Crone: Part Two

“Crone” by Lane Brown used with permission

Looking out the window and seeing the clouds, Crone knew the first snow was on its way. It was time to finish putting the garden to bed for the winter. Changing from slippers to her outside shoes, she pulled on her jacket, buttoned it up, and walked outside. Someone had left a huge pile of leaves at the garden’s edge. She knew if she looked out the front door, the path through the trees would be completely clear of fallen leaves. She wished whoever piled up the leaves would put them where they were needed rather than leaving that chore to her.

Three hours later, the rosemary and rose bushes were covered with leaves and a piece of burlap to protect them. She cut back the rest of the mints, knowing they would come up again, even bushier, in the spring. These she bunched together with twine and hung from hooks in the rafters. The rest of the onions and garlic were pulled, braided, and hung right above the kitchen sink where they’d be handy. Everything else would survive, as long as the winter wasn’t overly harsh, which it had never seemed to be in her time at the house.

Crone’s knees, hips, and hands were complaining by the time the outside chores were finished and it was nearly dark, anyway. After washing up, she stripped off her clothes, worked her spicy-smelling arthritis rub into the affected joints, and re-dressed. Emptying the kettle of its dregs, she rinsed and filled it with fresh water and a handful of a black tea-orange peel combination she favored. When her tea had brewed, she put a cup of it on the table next to her chair, settled herself, and picked up the book she had been reading.

The tale of derring-do involved factions of elves fighting for supremacy in a far-off kingdom. While she enjoyed the story, it didn’t seem to hold her attention the way it had the previous night. She ate a bowl of her stew, set the rest aside on the counter to be reheated the next day, and decided to turn in early. A whispered, “bedtime,” and the fire went from a merry blaze to a quiet glow. She knew as soon as her eyes opened the next morning, the flames would rise without any effort on her part. It was nice having a magical fire, she mused. She didn’t have to worry about chopping wood (which she knew she didn’t have the strength for) or continually throwing logs on it to keep it going.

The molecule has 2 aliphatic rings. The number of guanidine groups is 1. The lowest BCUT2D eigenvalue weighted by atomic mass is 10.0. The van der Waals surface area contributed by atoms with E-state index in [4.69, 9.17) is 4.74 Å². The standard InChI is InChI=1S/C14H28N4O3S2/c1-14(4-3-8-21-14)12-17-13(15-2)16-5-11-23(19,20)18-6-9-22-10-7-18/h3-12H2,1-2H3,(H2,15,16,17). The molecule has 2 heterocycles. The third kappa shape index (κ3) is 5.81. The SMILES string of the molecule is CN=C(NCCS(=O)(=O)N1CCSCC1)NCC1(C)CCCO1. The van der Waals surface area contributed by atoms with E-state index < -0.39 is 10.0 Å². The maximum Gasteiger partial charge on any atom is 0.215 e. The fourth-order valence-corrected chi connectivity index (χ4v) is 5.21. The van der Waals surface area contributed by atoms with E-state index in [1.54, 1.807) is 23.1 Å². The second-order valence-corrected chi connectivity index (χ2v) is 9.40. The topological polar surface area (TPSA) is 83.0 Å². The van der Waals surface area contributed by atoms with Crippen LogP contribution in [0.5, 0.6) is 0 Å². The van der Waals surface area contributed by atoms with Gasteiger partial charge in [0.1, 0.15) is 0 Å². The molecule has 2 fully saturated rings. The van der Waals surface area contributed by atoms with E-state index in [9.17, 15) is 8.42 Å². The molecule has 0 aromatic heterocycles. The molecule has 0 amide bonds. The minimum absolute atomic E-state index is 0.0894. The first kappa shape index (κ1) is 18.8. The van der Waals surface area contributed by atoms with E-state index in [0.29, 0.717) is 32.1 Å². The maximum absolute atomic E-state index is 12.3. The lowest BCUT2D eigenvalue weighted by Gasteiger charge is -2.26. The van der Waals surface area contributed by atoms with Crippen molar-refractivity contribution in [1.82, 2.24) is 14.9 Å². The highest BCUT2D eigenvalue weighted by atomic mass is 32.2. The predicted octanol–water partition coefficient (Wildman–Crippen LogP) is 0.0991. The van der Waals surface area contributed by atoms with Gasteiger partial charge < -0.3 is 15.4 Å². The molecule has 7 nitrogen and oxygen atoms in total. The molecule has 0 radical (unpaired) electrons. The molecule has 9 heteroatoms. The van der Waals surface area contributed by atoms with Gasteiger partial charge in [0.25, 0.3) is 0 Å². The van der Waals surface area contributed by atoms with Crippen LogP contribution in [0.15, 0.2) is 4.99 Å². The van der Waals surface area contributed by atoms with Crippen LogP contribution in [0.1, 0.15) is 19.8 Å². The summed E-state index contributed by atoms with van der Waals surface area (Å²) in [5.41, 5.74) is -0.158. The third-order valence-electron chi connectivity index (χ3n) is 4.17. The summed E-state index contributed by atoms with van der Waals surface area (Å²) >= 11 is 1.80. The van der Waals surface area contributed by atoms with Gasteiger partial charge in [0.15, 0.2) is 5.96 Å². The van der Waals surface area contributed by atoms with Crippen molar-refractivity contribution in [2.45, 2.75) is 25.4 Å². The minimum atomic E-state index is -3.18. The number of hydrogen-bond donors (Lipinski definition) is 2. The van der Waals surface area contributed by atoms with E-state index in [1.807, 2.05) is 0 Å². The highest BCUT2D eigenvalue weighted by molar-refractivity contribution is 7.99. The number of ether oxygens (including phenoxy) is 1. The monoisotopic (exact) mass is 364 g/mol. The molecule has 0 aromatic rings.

The next morning, Lily arrived with a large jar of whatever herb Crone’s morning drink was made of. “I will sleep, now. This should last until everything wakes in the spring.” With another peck on Crone’s cheek, Lily disappeared. Crone knew she would see none of her friends until the trees started leafing out…several months hence.

Later that afternoon, snow began to fall with a whisper. By the time she blew the candle out, everything outside was a pristine white and the moonbeams made everything glitter. The snow would melt in the morning sun, Crone knew, but this heralded the beginnings of winter. It would be quieter without visitors from the woods, but it was also her busiest time of the year. The stack of papers on the counter would consist almost exclusively of requests for hyssop and horehound syrup for sore throats, ginger tea for stuffy noses, elderberry and boneset tea for the flu, and her arthritis rub.

The days turned into weeks, which turned into months. She rose in the morning, drank her “coffee” while looking out the window at the snow covering her sleeping friends’ homes, prepared remedies for winter maladies, put together the occasional charm for nightmares or protection, and read.

When the first buds were visible on the trees, she knew it was only a matter of days before Lily would visit. Lily, as the genius loci was able to wake earlier than the others. Soon after, though, Gal, Haw, Glynn, and the others would come by. They were wood sprites, occupying some of the trees in the woods. They never visited long because they couldn’t be parted from their trees for more than a half hour or so, which suited Crone. Peering into the woods, she thought she saw a few new saplings. It looked like there might be children this year, too.